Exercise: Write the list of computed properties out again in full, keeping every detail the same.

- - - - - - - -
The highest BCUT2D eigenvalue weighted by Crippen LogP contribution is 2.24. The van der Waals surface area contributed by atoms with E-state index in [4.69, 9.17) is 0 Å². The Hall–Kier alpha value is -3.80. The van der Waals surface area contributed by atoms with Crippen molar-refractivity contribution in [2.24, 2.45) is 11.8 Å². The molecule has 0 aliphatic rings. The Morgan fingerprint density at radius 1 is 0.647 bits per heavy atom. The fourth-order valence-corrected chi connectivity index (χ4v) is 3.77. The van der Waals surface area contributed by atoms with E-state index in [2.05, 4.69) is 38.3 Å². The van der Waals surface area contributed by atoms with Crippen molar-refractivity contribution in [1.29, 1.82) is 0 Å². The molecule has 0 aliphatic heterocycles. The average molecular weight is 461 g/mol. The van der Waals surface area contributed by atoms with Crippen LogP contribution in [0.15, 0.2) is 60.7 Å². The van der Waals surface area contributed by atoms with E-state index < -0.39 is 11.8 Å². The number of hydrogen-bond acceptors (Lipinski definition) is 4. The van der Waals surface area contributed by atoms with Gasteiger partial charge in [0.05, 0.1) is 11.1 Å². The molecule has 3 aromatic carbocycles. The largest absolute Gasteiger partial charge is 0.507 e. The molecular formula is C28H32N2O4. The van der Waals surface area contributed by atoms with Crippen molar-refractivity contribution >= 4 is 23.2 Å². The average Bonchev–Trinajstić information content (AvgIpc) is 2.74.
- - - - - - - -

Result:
The highest BCUT2D eigenvalue weighted by Crippen LogP contribution is 2.24. The van der Waals surface area contributed by atoms with E-state index in [4.69, 9.17) is 0 Å². The Hall–Kier alpha value is -3.80. The van der Waals surface area contributed by atoms with Crippen molar-refractivity contribution in [2.24, 2.45) is 11.8 Å². The molecule has 0 aliphatic rings. The Morgan fingerprint density at radius 1 is 0.647 bits per heavy atom. The fourth-order valence-corrected chi connectivity index (χ4v) is 3.77. The van der Waals surface area contributed by atoms with E-state index in [2.05, 4.69) is 38.3 Å². The van der Waals surface area contributed by atoms with Crippen molar-refractivity contribution in [1.29, 1.82) is 0 Å². The molecule has 0 aliphatic heterocycles. The average molecular weight is 461 g/mol. The van der Waals surface area contributed by atoms with Crippen LogP contribution in [0.15, 0.2) is 60.7 Å². The van der Waals surface area contributed by atoms with E-state index < -0.39 is 11.8 Å². The number of hydrogen-bond acceptors (Lipinski definition) is 4. The van der Waals surface area contributed by atoms with Gasteiger partial charge in [0.05, 0.1) is 11.1 Å². The molecule has 3 aromatic carbocycles. The largest absolute Gasteiger partial charge is 0.507 e. The molecular formula is C28H32N2O4. The van der Waals surface area contributed by atoms with Crippen molar-refractivity contribution >= 4 is 23.2 Å². The average Bonchev–Trinajstić information content (AvgIpc) is 2.74.